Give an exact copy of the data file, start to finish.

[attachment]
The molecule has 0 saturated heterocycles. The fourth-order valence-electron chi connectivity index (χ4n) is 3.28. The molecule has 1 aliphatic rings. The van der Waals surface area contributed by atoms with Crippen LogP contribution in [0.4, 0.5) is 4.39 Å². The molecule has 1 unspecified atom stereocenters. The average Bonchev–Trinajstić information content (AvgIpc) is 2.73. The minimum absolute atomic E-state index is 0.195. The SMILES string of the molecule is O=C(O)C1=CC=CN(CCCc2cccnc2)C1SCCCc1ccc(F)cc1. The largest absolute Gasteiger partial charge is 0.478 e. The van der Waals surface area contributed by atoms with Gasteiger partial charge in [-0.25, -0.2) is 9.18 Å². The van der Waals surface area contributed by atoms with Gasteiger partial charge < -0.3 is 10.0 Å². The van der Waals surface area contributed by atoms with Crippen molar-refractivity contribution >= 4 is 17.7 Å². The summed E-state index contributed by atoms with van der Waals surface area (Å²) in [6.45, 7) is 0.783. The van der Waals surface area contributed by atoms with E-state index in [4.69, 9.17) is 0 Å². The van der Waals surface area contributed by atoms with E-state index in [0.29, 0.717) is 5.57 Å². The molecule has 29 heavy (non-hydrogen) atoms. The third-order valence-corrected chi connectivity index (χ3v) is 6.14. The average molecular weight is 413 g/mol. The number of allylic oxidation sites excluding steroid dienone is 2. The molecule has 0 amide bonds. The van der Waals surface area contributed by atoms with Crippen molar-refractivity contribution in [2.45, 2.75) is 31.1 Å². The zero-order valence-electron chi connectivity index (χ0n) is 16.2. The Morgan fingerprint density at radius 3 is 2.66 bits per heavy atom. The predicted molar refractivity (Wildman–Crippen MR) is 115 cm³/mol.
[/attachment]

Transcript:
The molecule has 0 saturated heterocycles. The fourth-order valence-electron chi connectivity index (χ4n) is 3.28. The molecule has 1 aliphatic rings. The van der Waals surface area contributed by atoms with Crippen LogP contribution in [0.4, 0.5) is 4.39 Å². The molecule has 1 unspecified atom stereocenters. The average Bonchev–Trinajstić information content (AvgIpc) is 2.73. The minimum absolute atomic E-state index is 0.195. The SMILES string of the molecule is O=C(O)C1=CC=CN(CCCc2cccnc2)C1SCCCc1ccc(F)cc1. The largest absolute Gasteiger partial charge is 0.478 e. The van der Waals surface area contributed by atoms with Gasteiger partial charge in [-0.25, -0.2) is 9.18 Å². The van der Waals surface area contributed by atoms with Gasteiger partial charge < -0.3 is 10.0 Å². The van der Waals surface area contributed by atoms with Crippen molar-refractivity contribution >= 4 is 17.7 Å². The summed E-state index contributed by atoms with van der Waals surface area (Å²) in [6.45, 7) is 0.783. The van der Waals surface area contributed by atoms with E-state index in [4.69, 9.17) is 0 Å². The van der Waals surface area contributed by atoms with E-state index in [0.29, 0.717) is 5.57 Å². The molecule has 29 heavy (non-hydrogen) atoms. The third-order valence-corrected chi connectivity index (χ3v) is 6.14. The average molecular weight is 413 g/mol. The number of allylic oxidation sites excluding steroid dienone is 2. The molecule has 0 amide bonds. The van der Waals surface area contributed by atoms with Crippen molar-refractivity contribution in [2.45, 2.75) is 31.1 Å². The zero-order valence-electron chi connectivity index (χ0n) is 16.2. The Morgan fingerprint density at radius 3 is 2.66 bits per heavy atom. The predicted molar refractivity (Wildman–Crippen MR) is 115 cm³/mol.